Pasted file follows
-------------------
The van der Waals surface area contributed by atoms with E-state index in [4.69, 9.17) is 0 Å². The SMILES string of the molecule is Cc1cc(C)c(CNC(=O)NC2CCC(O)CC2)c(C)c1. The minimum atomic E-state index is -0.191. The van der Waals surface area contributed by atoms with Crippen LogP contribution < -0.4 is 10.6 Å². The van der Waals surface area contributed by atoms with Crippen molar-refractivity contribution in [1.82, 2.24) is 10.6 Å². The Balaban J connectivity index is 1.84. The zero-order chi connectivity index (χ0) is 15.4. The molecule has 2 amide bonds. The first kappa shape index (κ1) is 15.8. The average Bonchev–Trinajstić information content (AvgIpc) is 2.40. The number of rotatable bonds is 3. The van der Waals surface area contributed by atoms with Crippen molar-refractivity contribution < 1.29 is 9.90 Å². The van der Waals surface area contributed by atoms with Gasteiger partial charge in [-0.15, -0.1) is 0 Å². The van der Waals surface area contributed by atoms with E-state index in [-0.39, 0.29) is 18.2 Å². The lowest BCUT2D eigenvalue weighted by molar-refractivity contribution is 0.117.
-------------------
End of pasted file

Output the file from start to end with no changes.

The van der Waals surface area contributed by atoms with E-state index in [4.69, 9.17) is 0 Å². The SMILES string of the molecule is Cc1cc(C)c(CNC(=O)NC2CCC(O)CC2)c(C)c1. The minimum atomic E-state index is -0.191. The van der Waals surface area contributed by atoms with Crippen LogP contribution < -0.4 is 10.6 Å². The van der Waals surface area contributed by atoms with Crippen molar-refractivity contribution in [1.82, 2.24) is 10.6 Å². The Balaban J connectivity index is 1.84. The zero-order chi connectivity index (χ0) is 15.4. The molecule has 2 amide bonds. The first kappa shape index (κ1) is 15.8. The average Bonchev–Trinajstić information content (AvgIpc) is 2.40. The number of rotatable bonds is 3. The van der Waals surface area contributed by atoms with Crippen molar-refractivity contribution < 1.29 is 9.90 Å². The van der Waals surface area contributed by atoms with Gasteiger partial charge in [-0.15, -0.1) is 0 Å². The van der Waals surface area contributed by atoms with E-state index in [-0.39, 0.29) is 18.2 Å². The lowest BCUT2D eigenvalue weighted by molar-refractivity contribution is 0.117.